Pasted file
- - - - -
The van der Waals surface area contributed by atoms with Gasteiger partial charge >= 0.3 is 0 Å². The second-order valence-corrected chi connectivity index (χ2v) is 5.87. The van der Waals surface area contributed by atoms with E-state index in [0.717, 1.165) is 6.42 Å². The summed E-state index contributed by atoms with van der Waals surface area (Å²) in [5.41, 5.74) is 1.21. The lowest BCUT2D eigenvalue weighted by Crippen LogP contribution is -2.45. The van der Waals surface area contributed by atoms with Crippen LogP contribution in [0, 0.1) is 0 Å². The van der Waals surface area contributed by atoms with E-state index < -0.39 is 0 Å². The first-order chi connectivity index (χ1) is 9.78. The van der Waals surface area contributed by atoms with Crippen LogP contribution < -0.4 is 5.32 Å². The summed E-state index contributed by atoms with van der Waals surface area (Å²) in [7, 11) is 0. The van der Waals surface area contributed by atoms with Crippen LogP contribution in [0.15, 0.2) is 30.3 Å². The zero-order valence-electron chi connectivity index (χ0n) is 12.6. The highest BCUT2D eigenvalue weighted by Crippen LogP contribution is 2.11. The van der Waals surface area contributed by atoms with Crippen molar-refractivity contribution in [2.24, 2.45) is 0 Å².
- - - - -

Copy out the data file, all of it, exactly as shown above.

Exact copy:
The van der Waals surface area contributed by atoms with Gasteiger partial charge >= 0.3 is 0 Å². The second-order valence-corrected chi connectivity index (χ2v) is 5.87. The van der Waals surface area contributed by atoms with E-state index in [0.717, 1.165) is 6.42 Å². The summed E-state index contributed by atoms with van der Waals surface area (Å²) in [5.41, 5.74) is 1.21. The lowest BCUT2D eigenvalue weighted by Crippen LogP contribution is -2.45. The van der Waals surface area contributed by atoms with Crippen LogP contribution in [0, 0.1) is 0 Å². The van der Waals surface area contributed by atoms with E-state index < -0.39 is 0 Å². The first-order chi connectivity index (χ1) is 9.78. The van der Waals surface area contributed by atoms with Crippen LogP contribution < -0.4 is 5.32 Å². The summed E-state index contributed by atoms with van der Waals surface area (Å²) in [7, 11) is 0. The van der Waals surface area contributed by atoms with Crippen LogP contribution in [0.15, 0.2) is 30.3 Å². The zero-order valence-electron chi connectivity index (χ0n) is 12.6. The highest BCUT2D eigenvalue weighted by Crippen LogP contribution is 2.11. The van der Waals surface area contributed by atoms with Crippen molar-refractivity contribution in [2.24, 2.45) is 0 Å².